Like Lady Gaga, I didn't wear pants for years. I was anti-pants. Too much work- you have to close the fly, button the tab, choose a top, pull it over your shoulders, tuck the hem in. Exhausting! Dresses were easy. One zip, and I had a complete outfit. There's an old picture of me and a college classmate, garbage bags in hand, gloves on, cleaning the campus for our school's environmental awareness association. It was dirty, time-consuming work, but we're both wearing dresses.
When I came to Paris, this became the subject of several jokes. Friends hashtagged photos of me to reflect my aversion to pants. Some thought I forgot to pack them. Others knew the truth- I didn't own any at all. Before moving here, I bought four pairs at a thrift store (over a period of two years), inspired by Parisians walking to work in slim cropped trousers. As a corn-fed Midwesterner, I couldn't pull it off. I longed for the freedom and ease of a tailored skirt.
My faithful jeans, however, looked and felt better the older they got. I kept discovering new ways to wear them. When buying clothing, I try to look for blank canvases, items that interchange and transform easily from season to season. The denim wash is neutral enough to wear year round. The moderate flare tucks nicely into boots (people think I'm wearing skinny jeans) yet feels Emmanuelle Alt-ish on its own. The jeans don't sag or bunch, and a lack of rips / fades / embellishment makes them easy to dress up or down. I'm using the pronoun "them," but it's really just one pair. I don't need more.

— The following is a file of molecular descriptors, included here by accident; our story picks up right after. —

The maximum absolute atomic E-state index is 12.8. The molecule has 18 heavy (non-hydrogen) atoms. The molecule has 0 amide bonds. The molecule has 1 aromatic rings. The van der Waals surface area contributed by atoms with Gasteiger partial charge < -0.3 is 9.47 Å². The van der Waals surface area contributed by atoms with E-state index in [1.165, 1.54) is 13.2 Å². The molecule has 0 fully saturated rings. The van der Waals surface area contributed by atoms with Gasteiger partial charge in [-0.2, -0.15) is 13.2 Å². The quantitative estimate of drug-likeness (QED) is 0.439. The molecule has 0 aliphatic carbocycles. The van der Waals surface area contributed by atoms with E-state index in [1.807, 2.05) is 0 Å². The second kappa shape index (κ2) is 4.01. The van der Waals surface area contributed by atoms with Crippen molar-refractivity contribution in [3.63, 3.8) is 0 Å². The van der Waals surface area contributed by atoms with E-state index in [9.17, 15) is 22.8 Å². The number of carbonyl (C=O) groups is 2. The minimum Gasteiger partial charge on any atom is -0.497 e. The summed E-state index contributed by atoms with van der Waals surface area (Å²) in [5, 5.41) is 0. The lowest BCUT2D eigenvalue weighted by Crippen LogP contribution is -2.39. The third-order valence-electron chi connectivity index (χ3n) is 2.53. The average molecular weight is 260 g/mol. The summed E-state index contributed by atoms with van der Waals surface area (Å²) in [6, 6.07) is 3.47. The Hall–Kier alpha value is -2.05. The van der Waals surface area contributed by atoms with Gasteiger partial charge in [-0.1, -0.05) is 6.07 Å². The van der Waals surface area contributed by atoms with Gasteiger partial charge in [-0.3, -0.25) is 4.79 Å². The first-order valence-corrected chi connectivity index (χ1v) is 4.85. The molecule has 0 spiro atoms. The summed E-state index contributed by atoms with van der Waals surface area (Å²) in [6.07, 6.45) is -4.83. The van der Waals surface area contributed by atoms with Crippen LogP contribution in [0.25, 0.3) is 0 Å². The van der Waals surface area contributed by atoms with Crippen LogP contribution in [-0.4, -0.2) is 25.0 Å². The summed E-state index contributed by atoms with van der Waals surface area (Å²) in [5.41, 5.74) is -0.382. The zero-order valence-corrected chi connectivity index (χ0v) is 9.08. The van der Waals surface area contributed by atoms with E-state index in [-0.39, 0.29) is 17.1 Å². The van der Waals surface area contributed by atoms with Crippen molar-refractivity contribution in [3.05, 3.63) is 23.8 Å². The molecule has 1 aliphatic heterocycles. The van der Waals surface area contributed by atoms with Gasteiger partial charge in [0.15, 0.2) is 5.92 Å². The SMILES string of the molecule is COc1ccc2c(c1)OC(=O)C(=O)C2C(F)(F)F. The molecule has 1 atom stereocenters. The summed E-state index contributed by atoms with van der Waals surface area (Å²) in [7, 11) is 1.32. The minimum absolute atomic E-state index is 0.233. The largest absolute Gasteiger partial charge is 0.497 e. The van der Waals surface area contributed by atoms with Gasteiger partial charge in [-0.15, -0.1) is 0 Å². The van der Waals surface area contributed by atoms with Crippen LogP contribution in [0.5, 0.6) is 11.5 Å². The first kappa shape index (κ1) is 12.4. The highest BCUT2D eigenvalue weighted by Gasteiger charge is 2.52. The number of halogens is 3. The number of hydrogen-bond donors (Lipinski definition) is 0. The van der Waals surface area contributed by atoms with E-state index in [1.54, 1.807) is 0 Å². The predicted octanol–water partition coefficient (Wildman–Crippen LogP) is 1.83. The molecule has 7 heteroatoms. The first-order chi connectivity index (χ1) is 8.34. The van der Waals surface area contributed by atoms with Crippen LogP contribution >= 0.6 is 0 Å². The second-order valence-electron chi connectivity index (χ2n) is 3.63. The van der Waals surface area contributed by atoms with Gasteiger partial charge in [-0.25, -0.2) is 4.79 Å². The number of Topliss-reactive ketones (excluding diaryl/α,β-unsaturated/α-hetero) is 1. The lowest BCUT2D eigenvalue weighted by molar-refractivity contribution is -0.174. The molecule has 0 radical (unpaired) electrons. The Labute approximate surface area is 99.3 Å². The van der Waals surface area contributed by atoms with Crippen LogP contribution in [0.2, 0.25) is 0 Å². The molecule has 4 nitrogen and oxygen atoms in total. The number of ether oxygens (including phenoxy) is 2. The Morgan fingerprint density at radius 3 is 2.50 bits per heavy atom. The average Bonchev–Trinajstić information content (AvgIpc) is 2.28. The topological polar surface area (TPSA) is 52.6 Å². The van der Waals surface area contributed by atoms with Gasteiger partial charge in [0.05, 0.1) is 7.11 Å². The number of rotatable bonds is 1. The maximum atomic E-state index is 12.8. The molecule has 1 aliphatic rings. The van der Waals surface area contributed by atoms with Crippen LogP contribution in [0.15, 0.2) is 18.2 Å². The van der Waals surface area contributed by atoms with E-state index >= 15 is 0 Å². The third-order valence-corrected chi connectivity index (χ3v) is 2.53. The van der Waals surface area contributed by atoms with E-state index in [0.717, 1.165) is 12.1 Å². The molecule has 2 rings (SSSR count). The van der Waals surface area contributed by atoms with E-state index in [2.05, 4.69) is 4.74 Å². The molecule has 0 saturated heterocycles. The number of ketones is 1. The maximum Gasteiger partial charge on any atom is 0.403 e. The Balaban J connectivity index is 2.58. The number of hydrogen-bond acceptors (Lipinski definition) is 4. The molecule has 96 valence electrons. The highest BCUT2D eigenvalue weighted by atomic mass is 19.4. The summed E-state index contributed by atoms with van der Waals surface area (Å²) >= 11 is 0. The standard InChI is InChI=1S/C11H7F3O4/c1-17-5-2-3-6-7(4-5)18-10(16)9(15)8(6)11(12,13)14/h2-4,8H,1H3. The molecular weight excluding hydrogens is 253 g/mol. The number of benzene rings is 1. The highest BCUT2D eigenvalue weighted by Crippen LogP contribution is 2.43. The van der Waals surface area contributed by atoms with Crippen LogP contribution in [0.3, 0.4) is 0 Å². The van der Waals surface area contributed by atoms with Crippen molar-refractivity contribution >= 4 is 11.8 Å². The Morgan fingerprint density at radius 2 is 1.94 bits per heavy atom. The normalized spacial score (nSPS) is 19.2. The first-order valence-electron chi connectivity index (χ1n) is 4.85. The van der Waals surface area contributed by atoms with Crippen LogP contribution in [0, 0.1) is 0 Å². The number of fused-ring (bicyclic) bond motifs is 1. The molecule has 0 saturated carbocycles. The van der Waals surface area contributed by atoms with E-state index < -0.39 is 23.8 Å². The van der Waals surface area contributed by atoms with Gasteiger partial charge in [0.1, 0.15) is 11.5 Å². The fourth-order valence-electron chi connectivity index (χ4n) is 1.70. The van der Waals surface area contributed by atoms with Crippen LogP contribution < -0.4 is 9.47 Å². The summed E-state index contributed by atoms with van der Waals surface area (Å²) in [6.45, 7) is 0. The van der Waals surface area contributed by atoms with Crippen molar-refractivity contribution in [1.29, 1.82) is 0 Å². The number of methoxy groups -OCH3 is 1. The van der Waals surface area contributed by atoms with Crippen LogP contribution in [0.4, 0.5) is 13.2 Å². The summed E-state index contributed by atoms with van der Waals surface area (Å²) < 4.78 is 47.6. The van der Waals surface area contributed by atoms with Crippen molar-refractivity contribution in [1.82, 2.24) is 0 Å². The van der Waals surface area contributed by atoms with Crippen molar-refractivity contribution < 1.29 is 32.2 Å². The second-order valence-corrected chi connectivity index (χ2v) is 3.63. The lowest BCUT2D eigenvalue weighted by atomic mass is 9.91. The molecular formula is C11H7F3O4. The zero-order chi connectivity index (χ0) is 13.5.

I'm not tempted to get duplicates, though I patch the frayed hems periodically, and air-dry / wash them inside out. There are lots of "perfect" jeans out there. After more than a decade of thrift shopping, I'm not traumatized when I wear an item to death or can't find another like it. First came Junya Watanabe jeans, $0.50 at Village Discount Outlet, with banded knees and a curved seam in the seat. They got too big, eventually; I've never seen them again, but I moved on to Current/Elliott Stilettos, then finally the Heartbreaker bootcut above. When clothes don't dictate your life, you adapt to new styles and silhouettes. In this respect, tiny wardrobes help you try different things and are more fluid and versatile than overstuffed ones.
The pants you choose might be very different from mine, depending on lifestyle, location, and occupation. I don't prescribe arbitrary numbers for other people's closets, but one logical ratio is twice as many tops as you have bottoms. I have three tops and two bottoms: these jeans, plus one skirt. This wasn't intentional. I looked at what I was really wearing, and these were the pieces I wore and loved. Not to preach "minimalism" or say you should only wear one pair of pants- less isn't necessarily better, although it works for me. The point of all of this is to just show it's possible. Lots of people have fewer clothes than I do, and they lead functional, happy lives. Jeans, J Brand.
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